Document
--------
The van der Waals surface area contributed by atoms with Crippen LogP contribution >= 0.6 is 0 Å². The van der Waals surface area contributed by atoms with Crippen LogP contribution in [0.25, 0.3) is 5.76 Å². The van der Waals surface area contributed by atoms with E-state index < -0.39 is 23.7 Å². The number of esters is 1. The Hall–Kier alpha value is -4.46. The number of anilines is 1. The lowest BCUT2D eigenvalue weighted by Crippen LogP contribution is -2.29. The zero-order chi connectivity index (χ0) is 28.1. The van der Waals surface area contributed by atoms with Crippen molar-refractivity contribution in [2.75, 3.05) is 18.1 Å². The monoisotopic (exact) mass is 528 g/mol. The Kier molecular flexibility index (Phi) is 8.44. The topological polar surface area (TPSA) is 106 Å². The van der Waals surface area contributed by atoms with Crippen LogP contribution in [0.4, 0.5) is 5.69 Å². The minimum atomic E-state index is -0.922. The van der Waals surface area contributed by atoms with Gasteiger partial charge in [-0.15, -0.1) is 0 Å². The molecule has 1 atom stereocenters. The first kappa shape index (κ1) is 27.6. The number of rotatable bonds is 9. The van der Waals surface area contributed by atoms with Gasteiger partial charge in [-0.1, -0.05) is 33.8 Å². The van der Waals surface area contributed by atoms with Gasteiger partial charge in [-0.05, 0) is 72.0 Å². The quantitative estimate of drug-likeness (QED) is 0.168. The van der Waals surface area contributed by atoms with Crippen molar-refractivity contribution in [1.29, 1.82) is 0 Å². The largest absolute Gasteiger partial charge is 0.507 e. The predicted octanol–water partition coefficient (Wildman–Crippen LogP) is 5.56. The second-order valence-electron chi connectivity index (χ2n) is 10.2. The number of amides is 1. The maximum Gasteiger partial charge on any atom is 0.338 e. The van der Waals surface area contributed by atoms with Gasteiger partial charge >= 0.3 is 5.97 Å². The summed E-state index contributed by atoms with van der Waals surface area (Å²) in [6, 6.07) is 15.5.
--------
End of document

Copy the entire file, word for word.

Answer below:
The van der Waals surface area contributed by atoms with Crippen LogP contribution >= 0.6 is 0 Å². The van der Waals surface area contributed by atoms with Crippen LogP contribution in [0.25, 0.3) is 5.76 Å². The van der Waals surface area contributed by atoms with E-state index < -0.39 is 23.7 Å². The number of esters is 1. The Hall–Kier alpha value is -4.46. The number of anilines is 1. The lowest BCUT2D eigenvalue weighted by Crippen LogP contribution is -2.29. The zero-order chi connectivity index (χ0) is 28.1. The van der Waals surface area contributed by atoms with Crippen molar-refractivity contribution in [2.75, 3.05) is 18.1 Å². The monoisotopic (exact) mass is 528 g/mol. The Kier molecular flexibility index (Phi) is 8.44. The topological polar surface area (TPSA) is 106 Å². The van der Waals surface area contributed by atoms with Crippen LogP contribution in [0.4, 0.5) is 5.69 Å². The minimum atomic E-state index is -0.922. The van der Waals surface area contributed by atoms with Gasteiger partial charge in [-0.15, -0.1) is 0 Å². The molecule has 1 atom stereocenters. The first kappa shape index (κ1) is 27.6. The number of rotatable bonds is 9. The van der Waals surface area contributed by atoms with Gasteiger partial charge in [-0.1, -0.05) is 33.8 Å². The van der Waals surface area contributed by atoms with Gasteiger partial charge in [-0.05, 0) is 72.0 Å². The quantitative estimate of drug-likeness (QED) is 0.168. The van der Waals surface area contributed by atoms with Crippen molar-refractivity contribution in [1.29, 1.82) is 0 Å². The largest absolute Gasteiger partial charge is 0.507 e. The predicted octanol–water partition coefficient (Wildman–Crippen LogP) is 5.56. The second-order valence-electron chi connectivity index (χ2n) is 10.2. The number of amides is 1. The maximum Gasteiger partial charge on any atom is 0.338 e. The van der Waals surface area contributed by atoms with Gasteiger partial charge >= 0.3 is 5.97 Å². The summed E-state index contributed by atoms with van der Waals surface area (Å²) in [6, 6.07) is 15.5.